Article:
The Imperfect Gardener

The Imperfect Gardener


Someone once said, long ago or last week,

that it's futile on a finite and populous planet

to seek a truth, or a finely polished apple,

in the still-life-on-canvas we daily behold,

and by such uncouth behaviour

we are mostly confounded, and fail to grapple.


So we're prisoners here, in uncounted millions,

unable to leap high or fast enough to fly

closer to perfection than Icarus (though the sun stare)

and would die in a plunging shout for salvation,

condemned by fate and the imagined walls

of his imprisoned father's own despair.


Better to be an imperfect gardener;

to know wattles lose vigour in youth,

their short lives truncated by disease,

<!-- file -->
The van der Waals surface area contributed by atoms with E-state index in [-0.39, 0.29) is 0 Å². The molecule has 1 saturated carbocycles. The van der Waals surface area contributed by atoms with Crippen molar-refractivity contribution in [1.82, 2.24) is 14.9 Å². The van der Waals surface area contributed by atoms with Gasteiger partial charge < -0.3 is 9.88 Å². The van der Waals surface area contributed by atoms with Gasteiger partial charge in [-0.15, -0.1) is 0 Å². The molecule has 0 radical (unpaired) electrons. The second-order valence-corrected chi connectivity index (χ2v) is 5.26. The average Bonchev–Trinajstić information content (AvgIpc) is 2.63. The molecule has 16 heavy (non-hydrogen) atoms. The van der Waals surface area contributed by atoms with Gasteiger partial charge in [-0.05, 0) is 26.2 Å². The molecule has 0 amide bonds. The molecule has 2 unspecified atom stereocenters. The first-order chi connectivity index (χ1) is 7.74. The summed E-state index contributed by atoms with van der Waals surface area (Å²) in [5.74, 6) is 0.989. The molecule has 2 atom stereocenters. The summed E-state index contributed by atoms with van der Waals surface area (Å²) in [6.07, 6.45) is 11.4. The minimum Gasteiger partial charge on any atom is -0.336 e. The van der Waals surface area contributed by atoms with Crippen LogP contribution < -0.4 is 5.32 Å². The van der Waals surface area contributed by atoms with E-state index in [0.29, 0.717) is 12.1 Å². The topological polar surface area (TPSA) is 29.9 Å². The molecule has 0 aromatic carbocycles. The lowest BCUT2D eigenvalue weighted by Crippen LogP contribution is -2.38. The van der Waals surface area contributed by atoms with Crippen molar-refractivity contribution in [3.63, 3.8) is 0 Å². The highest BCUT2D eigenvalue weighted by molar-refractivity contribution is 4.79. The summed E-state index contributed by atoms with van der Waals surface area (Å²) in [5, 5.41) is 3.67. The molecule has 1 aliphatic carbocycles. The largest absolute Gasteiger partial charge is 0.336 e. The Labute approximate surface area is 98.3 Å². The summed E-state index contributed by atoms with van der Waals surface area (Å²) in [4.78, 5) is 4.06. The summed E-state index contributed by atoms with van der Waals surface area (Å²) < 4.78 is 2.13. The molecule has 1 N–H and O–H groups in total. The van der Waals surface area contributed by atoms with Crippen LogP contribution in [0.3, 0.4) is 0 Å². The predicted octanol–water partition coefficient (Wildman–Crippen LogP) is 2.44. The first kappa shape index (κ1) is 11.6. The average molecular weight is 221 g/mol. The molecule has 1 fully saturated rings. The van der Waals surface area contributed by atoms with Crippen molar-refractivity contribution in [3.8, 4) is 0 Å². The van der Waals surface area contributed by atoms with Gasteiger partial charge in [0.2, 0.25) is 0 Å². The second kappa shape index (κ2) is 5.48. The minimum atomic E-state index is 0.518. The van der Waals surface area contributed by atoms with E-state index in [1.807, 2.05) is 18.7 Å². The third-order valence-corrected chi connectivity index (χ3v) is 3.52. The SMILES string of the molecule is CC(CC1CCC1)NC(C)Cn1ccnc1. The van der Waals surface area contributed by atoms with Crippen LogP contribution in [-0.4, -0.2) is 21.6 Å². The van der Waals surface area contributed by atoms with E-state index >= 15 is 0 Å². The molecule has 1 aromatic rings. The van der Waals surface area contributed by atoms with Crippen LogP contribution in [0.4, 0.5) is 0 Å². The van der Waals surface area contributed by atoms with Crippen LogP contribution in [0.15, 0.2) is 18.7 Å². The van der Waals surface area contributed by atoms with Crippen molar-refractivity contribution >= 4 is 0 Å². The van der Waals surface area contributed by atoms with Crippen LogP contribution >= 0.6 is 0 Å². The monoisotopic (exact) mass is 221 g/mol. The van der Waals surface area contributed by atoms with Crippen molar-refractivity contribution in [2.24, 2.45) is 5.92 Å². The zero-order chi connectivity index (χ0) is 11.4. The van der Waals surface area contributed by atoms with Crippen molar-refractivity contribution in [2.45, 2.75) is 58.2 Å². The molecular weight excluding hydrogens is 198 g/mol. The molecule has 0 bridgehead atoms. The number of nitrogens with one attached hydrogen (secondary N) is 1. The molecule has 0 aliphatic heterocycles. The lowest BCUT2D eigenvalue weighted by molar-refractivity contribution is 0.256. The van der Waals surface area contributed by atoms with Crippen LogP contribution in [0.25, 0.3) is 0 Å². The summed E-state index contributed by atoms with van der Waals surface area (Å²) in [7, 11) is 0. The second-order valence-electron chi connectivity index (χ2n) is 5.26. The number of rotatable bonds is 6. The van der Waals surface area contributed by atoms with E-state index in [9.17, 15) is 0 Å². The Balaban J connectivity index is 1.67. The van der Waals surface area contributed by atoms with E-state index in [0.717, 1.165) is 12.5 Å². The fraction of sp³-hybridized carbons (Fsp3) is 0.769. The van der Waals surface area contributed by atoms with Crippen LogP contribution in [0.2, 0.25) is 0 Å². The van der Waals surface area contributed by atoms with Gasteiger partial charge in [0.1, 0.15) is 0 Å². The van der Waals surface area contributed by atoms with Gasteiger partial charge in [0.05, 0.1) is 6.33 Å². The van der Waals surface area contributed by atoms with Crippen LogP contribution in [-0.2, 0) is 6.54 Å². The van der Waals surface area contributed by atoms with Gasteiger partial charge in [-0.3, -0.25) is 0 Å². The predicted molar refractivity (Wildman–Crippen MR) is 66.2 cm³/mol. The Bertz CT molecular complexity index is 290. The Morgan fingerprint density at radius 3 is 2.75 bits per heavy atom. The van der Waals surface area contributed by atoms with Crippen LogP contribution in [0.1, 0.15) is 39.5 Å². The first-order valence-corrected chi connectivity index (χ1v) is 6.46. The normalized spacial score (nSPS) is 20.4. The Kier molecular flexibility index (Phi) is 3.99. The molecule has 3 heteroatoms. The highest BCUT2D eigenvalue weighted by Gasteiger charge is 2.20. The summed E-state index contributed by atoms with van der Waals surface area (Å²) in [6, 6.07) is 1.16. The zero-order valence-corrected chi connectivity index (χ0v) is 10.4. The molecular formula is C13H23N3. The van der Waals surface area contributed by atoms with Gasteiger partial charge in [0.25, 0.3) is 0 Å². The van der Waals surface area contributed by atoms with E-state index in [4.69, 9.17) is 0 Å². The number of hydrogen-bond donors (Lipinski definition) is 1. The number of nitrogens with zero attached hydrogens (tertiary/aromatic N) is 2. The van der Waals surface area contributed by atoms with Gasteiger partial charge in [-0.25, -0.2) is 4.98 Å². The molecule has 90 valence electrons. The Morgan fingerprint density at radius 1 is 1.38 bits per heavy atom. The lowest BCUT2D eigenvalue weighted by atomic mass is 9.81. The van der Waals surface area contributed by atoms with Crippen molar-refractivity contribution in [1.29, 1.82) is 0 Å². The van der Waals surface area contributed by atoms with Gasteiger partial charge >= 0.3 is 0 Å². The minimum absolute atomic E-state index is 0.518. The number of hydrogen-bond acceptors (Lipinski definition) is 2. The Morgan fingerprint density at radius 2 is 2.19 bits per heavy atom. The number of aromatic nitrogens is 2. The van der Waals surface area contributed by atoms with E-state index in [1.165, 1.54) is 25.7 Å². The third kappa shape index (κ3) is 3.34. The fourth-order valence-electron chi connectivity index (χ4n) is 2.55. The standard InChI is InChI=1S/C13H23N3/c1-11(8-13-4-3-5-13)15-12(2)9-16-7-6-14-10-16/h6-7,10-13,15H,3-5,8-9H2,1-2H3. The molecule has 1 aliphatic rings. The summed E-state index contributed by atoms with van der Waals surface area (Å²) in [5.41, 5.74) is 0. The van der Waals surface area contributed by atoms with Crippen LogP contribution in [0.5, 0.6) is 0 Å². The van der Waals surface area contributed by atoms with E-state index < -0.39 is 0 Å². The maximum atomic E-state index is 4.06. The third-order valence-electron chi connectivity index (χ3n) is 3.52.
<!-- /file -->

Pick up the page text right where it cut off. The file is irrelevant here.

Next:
and that grass-trees survive undiminished

for many centuries in Australian sere;

like convicts in chains, no ticket-of-leave.


For the scythe-swingers heave on the mowing-grounds,

sweating cobs for nothing a day,

swearing freedom will come with approaching shade

as the gang-wardens turn away ….


Attend to your garden, its colour, its life,

where imperfections are perfectly made.


Chris Hubbard





◄ Sun - Kings

Tone Poem ►


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